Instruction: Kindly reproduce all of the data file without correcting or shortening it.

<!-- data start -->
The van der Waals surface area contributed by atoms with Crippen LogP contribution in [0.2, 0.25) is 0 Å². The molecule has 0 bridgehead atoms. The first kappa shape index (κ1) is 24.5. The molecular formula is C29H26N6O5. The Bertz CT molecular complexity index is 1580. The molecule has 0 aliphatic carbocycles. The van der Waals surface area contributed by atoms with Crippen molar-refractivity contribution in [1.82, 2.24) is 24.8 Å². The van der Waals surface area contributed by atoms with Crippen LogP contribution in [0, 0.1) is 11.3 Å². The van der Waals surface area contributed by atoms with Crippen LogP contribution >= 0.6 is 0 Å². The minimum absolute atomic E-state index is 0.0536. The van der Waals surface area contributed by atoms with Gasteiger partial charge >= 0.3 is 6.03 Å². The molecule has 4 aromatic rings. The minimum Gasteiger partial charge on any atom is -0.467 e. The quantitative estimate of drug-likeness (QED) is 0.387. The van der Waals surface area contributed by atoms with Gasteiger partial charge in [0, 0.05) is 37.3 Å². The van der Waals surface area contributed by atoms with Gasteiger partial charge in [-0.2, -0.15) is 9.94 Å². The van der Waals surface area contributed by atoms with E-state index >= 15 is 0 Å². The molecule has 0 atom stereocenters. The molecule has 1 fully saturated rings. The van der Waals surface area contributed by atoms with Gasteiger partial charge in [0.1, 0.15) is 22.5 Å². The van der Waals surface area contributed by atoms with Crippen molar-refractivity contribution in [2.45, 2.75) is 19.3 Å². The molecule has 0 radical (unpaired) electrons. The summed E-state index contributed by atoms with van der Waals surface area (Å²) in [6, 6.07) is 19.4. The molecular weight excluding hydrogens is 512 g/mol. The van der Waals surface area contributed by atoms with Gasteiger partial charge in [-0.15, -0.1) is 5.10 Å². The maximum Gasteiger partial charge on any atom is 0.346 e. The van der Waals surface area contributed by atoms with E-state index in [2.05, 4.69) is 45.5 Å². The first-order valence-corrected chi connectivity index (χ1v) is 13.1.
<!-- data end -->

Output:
The van der Waals surface area contributed by atoms with Crippen LogP contribution in [0.2, 0.25) is 0 Å². The molecule has 0 bridgehead atoms. The first kappa shape index (κ1) is 24.5. The molecular formula is C29H26N6O5. The Bertz CT molecular complexity index is 1580. The molecule has 0 aliphatic carbocycles. The van der Waals surface area contributed by atoms with Crippen molar-refractivity contribution in [1.82, 2.24) is 24.8 Å². The van der Waals surface area contributed by atoms with Crippen LogP contribution in [0, 0.1) is 11.3 Å². The van der Waals surface area contributed by atoms with Crippen LogP contribution >= 0.6 is 0 Å². The minimum absolute atomic E-state index is 0.0536. The van der Waals surface area contributed by atoms with Gasteiger partial charge >= 0.3 is 6.03 Å². The molecule has 4 aromatic rings. The minimum Gasteiger partial charge on any atom is -0.467 e. The quantitative estimate of drug-likeness (QED) is 0.387. The van der Waals surface area contributed by atoms with Gasteiger partial charge in [0, 0.05) is 37.3 Å². The van der Waals surface area contributed by atoms with Gasteiger partial charge in [-0.2, -0.15) is 9.94 Å². The van der Waals surface area contributed by atoms with E-state index >= 15 is 0 Å². The molecule has 0 atom stereocenters. The molecule has 1 fully saturated rings. The van der Waals surface area contributed by atoms with Gasteiger partial charge in [0.1, 0.15) is 22.5 Å². The van der Waals surface area contributed by atoms with Crippen molar-refractivity contribution in [2.45, 2.75) is 19.3 Å². The molecule has 0 radical (unpaired) electrons. The summed E-state index contributed by atoms with van der Waals surface area (Å²) in [6, 6.07) is 19.4. The molecular weight excluding hydrogens is 512 g/mol. The van der Waals surface area contributed by atoms with Gasteiger partial charge in [-0.15, -0.1) is 5.10 Å². The maximum Gasteiger partial charge on any atom is 0.346 e. The van der Waals surface area contributed by atoms with E-state index in [2.05, 4.69) is 45.5 Å². The first-order valence-corrected chi connectivity index (χ1v) is 13.1.